The test that must be met for OIO consent to be granted differs depending on whether the investment involves significant business assets or sensitive land.
The ‘investor test’
The ‘investor test’ must be met for both sensitive land and significant business assets applications. The investor test criteria are fundamentally the same for all consent applications. The four core investor test criteria are the following:
- Relevant business experience and acumen: the IWC must collectively have business experience and acumen relevant to the overseas investment being made. To meet this test, the applicant provides a description of current and former material roles, business experience and qualifications of each IWC, with a particular focus on experience and qualifications relevant to the same type of industry and investment that is the subject of the application.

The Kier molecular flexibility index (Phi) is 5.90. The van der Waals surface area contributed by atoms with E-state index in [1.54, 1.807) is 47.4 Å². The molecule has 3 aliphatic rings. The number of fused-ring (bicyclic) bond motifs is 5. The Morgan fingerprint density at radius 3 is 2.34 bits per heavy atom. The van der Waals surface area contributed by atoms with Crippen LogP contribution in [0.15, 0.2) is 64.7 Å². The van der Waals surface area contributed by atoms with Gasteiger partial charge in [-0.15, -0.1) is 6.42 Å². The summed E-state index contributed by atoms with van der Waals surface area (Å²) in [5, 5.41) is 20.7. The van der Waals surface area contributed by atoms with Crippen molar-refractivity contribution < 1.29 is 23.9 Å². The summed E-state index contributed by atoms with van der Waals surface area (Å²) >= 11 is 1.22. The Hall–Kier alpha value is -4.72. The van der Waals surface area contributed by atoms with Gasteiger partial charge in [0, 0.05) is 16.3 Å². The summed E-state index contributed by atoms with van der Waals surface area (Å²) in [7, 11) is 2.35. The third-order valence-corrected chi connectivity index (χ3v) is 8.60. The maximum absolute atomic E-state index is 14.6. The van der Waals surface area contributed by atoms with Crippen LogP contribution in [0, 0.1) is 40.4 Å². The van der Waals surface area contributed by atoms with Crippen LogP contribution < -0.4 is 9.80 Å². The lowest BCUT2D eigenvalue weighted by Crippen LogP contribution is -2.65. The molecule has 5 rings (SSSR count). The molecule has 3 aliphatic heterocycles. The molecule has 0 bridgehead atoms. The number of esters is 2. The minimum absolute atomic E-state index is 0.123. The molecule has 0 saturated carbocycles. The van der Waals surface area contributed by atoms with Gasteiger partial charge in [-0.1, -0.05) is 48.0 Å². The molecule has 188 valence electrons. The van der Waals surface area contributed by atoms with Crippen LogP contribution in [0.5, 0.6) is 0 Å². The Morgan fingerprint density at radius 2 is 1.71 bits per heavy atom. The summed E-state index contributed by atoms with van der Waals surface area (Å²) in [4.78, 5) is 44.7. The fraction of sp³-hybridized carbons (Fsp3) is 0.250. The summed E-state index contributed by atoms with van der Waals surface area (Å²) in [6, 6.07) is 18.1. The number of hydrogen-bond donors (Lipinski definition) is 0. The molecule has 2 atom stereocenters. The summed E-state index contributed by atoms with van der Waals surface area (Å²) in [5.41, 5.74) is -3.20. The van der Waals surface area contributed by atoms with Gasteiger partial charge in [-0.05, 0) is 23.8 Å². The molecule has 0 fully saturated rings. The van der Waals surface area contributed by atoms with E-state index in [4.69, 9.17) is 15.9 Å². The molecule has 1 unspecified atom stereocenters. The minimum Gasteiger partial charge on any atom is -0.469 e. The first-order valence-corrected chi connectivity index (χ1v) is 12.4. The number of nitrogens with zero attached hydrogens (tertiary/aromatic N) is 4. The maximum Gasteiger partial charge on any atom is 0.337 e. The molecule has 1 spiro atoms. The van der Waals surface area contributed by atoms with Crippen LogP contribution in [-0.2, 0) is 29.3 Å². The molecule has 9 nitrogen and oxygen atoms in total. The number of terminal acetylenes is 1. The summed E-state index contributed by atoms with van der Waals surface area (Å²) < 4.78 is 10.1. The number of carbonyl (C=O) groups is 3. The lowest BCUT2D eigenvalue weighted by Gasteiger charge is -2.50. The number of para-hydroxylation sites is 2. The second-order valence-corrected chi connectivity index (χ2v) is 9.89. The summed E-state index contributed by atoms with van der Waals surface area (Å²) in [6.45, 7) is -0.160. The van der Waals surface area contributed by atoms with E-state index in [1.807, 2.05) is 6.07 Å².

- Demonstrated financial commitment to the investment: the applicant must have committed financially to the investment, for example, by engaging advisers, conducting due diligence, negotiating and entering into transaction documents, paying a deposit, and/or having engaged debt financiers to secure, or having entered into, funding commitments.
- ‘Good character’: the IWC must each be of ‘good character’. This involves disclosure of any and all information potentially relevant to the character of the IWC, including offences or contraventions of the law (whether convicted or not), allegations of the same and any investigations, prosecutions or other enforcement action by regulatory or professional bodies. Where any such disclosure is made, an explanation must be provided as to why such matter(s) do not impugn the good character of the relevant individual. Each IWC must give a statutory declaration addressed to the OIO confirming that they are of ‘good character’.
- Absence of ineligible individual(s): the IWCs must not be individual(s) of the kind referred to in section 15 or 16 of the Immigration Act 2009, being a person who, broadly: